“That has kind of been reflected in (sales). We make the Smidge insect repellent and the August sales are normally quite low, but literally it has been flying out the door these last few months.

“It’s good for us, a small Dundee company, because we were hit quite bad at the beginning of lockdown. We have pretty much caught up thanks to our friends the midges.

“There is no shortage of them.”

She said the worst affected areas for midges are boggy places in the West Coast of Scotland.

There have also been increased reports of midges on the islands, with parts of Perthshire and the Angus Glens also prone to the odd swarm.


The science of midges – from larvae to blood-hungry mums

A midge.

Through autumn and winter midges remain underground in larvae form, where they play a key role in the Scottish ecosystem, before pupating and emerging as hungry adults around April.

The males tend to die off after mating, while the females linger on in search of “blood meals” from both humans and animals.

Dr Blackwell added: “From autumn into winter they are in the ground, a few centimetres below the ground, as juvenile stages called larvae – little wriggly worm type things.

“They go through four developmental stages and then during the really cold winter months, they effectively over winter don’t do anything.

“Come the spring time, as the days get longer and warmer, quickly they pupate. They emerge as adult midges any time from the end of April onward really.

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“We see our first peak at the beginning of June. The males emerge a little bit before the females, maybe a few days, and then as soon as the females emerge the males mate and they pretty much die off after their first mating.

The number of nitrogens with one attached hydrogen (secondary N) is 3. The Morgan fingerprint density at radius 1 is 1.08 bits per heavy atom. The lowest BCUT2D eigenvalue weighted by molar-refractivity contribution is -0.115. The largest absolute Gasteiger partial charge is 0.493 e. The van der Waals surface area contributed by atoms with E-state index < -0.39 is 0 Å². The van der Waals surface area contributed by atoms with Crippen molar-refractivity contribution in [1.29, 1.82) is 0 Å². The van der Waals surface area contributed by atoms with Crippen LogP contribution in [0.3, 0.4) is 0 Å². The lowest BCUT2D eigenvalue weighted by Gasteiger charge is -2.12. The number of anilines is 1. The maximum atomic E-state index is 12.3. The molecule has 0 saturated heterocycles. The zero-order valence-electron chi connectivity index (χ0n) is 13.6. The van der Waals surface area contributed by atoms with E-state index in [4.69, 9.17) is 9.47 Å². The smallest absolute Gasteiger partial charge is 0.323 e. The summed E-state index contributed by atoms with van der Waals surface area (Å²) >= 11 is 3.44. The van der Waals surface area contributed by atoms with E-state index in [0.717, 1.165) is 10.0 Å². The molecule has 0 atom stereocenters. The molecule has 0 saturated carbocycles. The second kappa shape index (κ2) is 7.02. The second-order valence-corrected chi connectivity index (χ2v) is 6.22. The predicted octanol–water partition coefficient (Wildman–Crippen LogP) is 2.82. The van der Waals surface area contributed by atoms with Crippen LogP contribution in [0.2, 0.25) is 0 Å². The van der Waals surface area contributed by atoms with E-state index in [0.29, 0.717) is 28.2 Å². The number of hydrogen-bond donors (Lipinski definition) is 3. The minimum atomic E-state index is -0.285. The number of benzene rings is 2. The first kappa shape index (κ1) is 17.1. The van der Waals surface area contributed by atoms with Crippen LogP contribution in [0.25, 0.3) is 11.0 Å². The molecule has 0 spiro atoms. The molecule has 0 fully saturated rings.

“The female midges in Scotland is quite clever in that when she first emerges she has got two great big fat bodies which she can use to grow eggs – she doesn’t need to take a blood meal.

“But after she’s laid that first batch of eggs she’ll go on to take one, two or even three blood meals to make new eggs.

“And for those blood meals they’ll feed off of cows, sheep, horses and also obviously people.”

She added: “The female lays eggs on the surface of the soil. Those eggs hatch into larvae. They burrow down a little bit. They develop over the next four to six weeks to give rise to a second generation.

“Then, as I said, we might get a third generation in September. If it is too cold in September the larvae just stay in the soil and they form the adults for the next year.”

Dr Blackwell added: “The larvae are quite important to the ecosystem. Effectively they work a little bit like earthworms in the fact that they breakdown decaying organic matter.

“The larvae are very beneficial to the ecosystem in that they help regenerate organic matter whereas the adults are perhaps less important to us.”

Adult midges are eaten by bats and some types of birds.

Where will I find midges? And how can I avoid them?

  • Midges are most prevalent in sheltered, moist or boggy areas along the West Coast of Scotland. They can be found anywhere inland from the coast
  • Check the weather. If it’s wet and humid you can bet they will be about. Wind also keeps them at bay
  • Wear a suitable insect repellent
  • Check the Scottish Midges Forecast before heading out. The website uses data to create “weather forecasts” of midge hotspots in Scotland
  • Cover up! Avoid wearing shorts and T-shirts, especially at dawn and dusk when midges are most prevalent